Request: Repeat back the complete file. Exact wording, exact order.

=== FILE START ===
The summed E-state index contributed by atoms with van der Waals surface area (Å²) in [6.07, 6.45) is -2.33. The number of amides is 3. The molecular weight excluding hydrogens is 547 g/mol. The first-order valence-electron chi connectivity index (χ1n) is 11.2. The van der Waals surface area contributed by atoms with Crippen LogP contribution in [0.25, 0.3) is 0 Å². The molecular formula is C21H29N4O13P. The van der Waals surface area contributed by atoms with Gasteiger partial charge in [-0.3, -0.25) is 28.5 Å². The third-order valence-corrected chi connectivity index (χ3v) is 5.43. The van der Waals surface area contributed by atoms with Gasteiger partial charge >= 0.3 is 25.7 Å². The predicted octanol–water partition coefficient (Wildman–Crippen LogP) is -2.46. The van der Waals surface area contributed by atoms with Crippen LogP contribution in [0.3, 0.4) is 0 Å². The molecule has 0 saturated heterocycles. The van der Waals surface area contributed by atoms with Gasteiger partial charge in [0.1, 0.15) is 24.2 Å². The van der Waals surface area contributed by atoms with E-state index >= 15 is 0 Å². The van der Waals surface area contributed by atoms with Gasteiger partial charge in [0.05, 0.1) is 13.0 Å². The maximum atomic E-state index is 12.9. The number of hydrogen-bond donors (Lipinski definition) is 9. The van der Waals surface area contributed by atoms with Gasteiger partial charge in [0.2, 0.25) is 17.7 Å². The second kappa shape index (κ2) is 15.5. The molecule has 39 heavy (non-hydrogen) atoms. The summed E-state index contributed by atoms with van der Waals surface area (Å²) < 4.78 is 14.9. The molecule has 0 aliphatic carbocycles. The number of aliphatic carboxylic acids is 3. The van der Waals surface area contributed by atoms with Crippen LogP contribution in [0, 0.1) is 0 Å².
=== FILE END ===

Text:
The summed E-state index contributed by atoms with van der Waals surface area (Å²) in [6.07, 6.45) is -2.33. The number of amides is 3. The molecular weight excluding hydrogens is 547 g/mol. The first-order valence-electron chi connectivity index (χ1n) is 11.2. The van der Waals surface area contributed by atoms with Crippen LogP contribution in [0.25, 0.3) is 0 Å². The molecular formula is C21H29N4O13P. The van der Waals surface area contributed by atoms with Gasteiger partial charge in [-0.3, -0.25) is 28.5 Å². The third-order valence-corrected chi connectivity index (χ3v) is 5.43. The van der Waals surface area contributed by atoms with Gasteiger partial charge >= 0.3 is 25.7 Å². The predicted octanol–water partition coefficient (Wildman–Crippen LogP) is -2.46. The van der Waals surface area contributed by atoms with Crippen LogP contribution in [0.3, 0.4) is 0 Å². The molecule has 0 saturated heterocycles. The van der Waals surface area contributed by atoms with Gasteiger partial charge in [0.1, 0.15) is 24.2 Å². The van der Waals surface area contributed by atoms with E-state index >= 15 is 0 Å². The van der Waals surface area contributed by atoms with Gasteiger partial charge in [0.05, 0.1) is 13.0 Å². The maximum atomic E-state index is 12.9. The number of hydrogen-bond donors (Lipinski definition) is 9. The van der Waals surface area contributed by atoms with Gasteiger partial charge in [0.2, 0.25) is 17.7 Å². The second kappa shape index (κ2) is 15.5. The molecule has 39 heavy (non-hydrogen) atoms. The summed E-state index contributed by atoms with van der Waals surface area (Å²) < 4.78 is 14.9. The molecule has 0 aliphatic carbocycles. The number of aliphatic carboxylic acids is 3. The van der Waals surface area contributed by atoms with Crippen LogP contribution in [0, 0.1) is 0 Å².